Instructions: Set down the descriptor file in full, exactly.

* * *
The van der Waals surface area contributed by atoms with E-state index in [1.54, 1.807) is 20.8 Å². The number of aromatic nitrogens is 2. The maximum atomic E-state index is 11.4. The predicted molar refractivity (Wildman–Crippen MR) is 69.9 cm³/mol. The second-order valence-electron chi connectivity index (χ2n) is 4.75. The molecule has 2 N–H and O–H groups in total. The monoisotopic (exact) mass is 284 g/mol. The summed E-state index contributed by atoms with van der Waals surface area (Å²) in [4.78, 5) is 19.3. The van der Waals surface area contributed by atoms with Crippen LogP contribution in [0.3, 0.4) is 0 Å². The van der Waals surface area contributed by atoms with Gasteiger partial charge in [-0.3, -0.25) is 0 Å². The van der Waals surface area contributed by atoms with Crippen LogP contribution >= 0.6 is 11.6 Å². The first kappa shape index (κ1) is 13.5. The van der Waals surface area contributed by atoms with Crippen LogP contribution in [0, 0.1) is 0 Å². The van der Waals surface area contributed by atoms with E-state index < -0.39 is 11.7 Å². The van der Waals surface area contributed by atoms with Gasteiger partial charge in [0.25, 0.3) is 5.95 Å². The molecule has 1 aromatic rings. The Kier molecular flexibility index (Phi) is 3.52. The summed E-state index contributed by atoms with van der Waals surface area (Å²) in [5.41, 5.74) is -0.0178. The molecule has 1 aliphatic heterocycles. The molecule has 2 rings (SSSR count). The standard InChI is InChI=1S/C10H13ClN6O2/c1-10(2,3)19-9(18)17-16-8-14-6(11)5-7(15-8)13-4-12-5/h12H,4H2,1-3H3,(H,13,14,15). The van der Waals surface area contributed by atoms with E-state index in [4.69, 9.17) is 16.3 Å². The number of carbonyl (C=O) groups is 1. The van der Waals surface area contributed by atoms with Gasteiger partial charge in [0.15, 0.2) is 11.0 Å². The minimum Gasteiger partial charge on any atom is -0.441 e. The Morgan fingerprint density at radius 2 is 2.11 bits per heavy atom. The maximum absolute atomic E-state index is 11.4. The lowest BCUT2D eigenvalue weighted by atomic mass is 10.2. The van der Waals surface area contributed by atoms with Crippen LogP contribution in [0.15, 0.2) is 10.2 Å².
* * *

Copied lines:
The van der Waals surface area contributed by atoms with E-state index in [1.54, 1.807) is 20.8 Å². The number of aromatic nitrogens is 2. The maximum atomic E-state index is 11.4. The predicted molar refractivity (Wildman–Crippen MR) is 69.9 cm³/mol. The second-order valence-electron chi connectivity index (χ2n) is 4.75. The molecule has 2 N–H and O–H groups in total. The monoisotopic (exact) mass is 284 g/mol. The summed E-state index contributed by atoms with van der Waals surface area (Å²) in [4.78, 5) is 19.3. The van der Waals surface area contributed by atoms with Crippen LogP contribution in [0.3, 0.4) is 0 Å². The van der Waals surface area contributed by atoms with Gasteiger partial charge in [-0.3, -0.25) is 0 Å². The van der Waals surface area contributed by atoms with Crippen LogP contribution >= 0.6 is 11.6 Å². The first kappa shape index (κ1) is 13.5. The van der Waals surface area contributed by atoms with Crippen LogP contribution in [0, 0.1) is 0 Å². The van der Waals surface area contributed by atoms with E-state index < -0.39 is 11.7 Å². The van der Waals surface area contributed by atoms with Gasteiger partial charge in [0.25, 0.3) is 5.95 Å². The molecule has 1 aromatic rings. The Kier molecular flexibility index (Phi) is 3.52. The summed E-state index contributed by atoms with van der Waals surface area (Å²) in [5.41, 5.74) is -0.0178. The molecule has 1 aliphatic heterocycles. The molecule has 2 rings (SSSR count). The standard InChI is InChI=1S/C10H13ClN6O2/c1-10(2,3)19-9(18)17-16-8-14-6(11)5-7(15-8)13-4-12-5/h12H,4H2,1-3H3,(H,13,14,15). The van der Waals surface area contributed by atoms with E-state index in [4.69, 9.17) is 16.3 Å². The number of carbonyl (C=O) groups is 1. The van der Waals surface area contributed by atoms with Gasteiger partial charge in [0.15, 0.2) is 11.0 Å². The minimum Gasteiger partial charge on any atom is -0.441 e. The Morgan fingerprint density at radius 2 is 2.11 bits per heavy atom. The maximum absolute atomic E-state index is 11.4. The lowest BCUT2D eigenvalue weighted by atomic mass is 10.2. The van der Waals surface area contributed by atoms with Crippen LogP contribution in [0.15, 0.2) is 10.2 Å².